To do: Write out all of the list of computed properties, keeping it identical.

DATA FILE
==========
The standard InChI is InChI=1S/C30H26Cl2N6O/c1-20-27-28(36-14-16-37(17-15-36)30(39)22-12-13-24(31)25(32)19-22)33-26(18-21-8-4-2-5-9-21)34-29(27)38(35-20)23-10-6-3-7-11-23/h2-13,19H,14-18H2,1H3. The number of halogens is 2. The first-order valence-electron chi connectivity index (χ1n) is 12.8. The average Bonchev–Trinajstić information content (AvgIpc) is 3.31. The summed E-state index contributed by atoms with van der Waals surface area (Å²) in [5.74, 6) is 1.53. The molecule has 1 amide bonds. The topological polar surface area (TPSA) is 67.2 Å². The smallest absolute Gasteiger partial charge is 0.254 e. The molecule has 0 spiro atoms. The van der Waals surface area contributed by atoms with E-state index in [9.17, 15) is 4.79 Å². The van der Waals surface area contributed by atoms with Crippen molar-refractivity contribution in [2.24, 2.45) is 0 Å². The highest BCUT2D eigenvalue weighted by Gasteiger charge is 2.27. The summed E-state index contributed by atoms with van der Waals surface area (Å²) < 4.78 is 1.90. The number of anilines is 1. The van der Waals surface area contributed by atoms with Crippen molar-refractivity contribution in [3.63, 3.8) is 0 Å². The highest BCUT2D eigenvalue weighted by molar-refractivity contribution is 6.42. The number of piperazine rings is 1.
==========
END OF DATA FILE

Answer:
The standard InChI is InChI=1S/C30H26Cl2N6O/c1-20-27-28(36-14-16-37(17-15-36)30(39)22-12-13-24(31)25(32)19-22)33-26(18-21-8-4-2-5-9-21)34-29(27)38(35-20)23-10-6-3-7-11-23/h2-13,19H,14-18H2,1H3. The number of halogens is 2. The first-order valence-electron chi connectivity index (χ1n) is 12.8. The average Bonchev–Trinajstić information content (AvgIpc) is 3.31. The summed E-state index contributed by atoms with van der Waals surface area (Å²) in [5.74, 6) is 1.53. The molecule has 1 amide bonds. The topological polar surface area (TPSA) is 67.2 Å². The smallest absolute Gasteiger partial charge is 0.254 e. The molecule has 0 spiro atoms. The van der Waals surface area contributed by atoms with E-state index in [9.17, 15) is 4.79 Å². The van der Waals surface area contributed by atoms with Crippen molar-refractivity contribution in [2.24, 2.45) is 0 Å². The highest BCUT2D eigenvalue weighted by Gasteiger charge is 2.27. The summed E-state index contributed by atoms with van der Waals surface area (Å²) < 4.78 is 1.90. The number of anilines is 1. The van der Waals surface area contributed by atoms with Crippen molar-refractivity contribution in [3.63, 3.8) is 0 Å². The highest BCUT2D eigenvalue weighted by molar-refractivity contribution is 6.42. The number of piperazine rings is 1.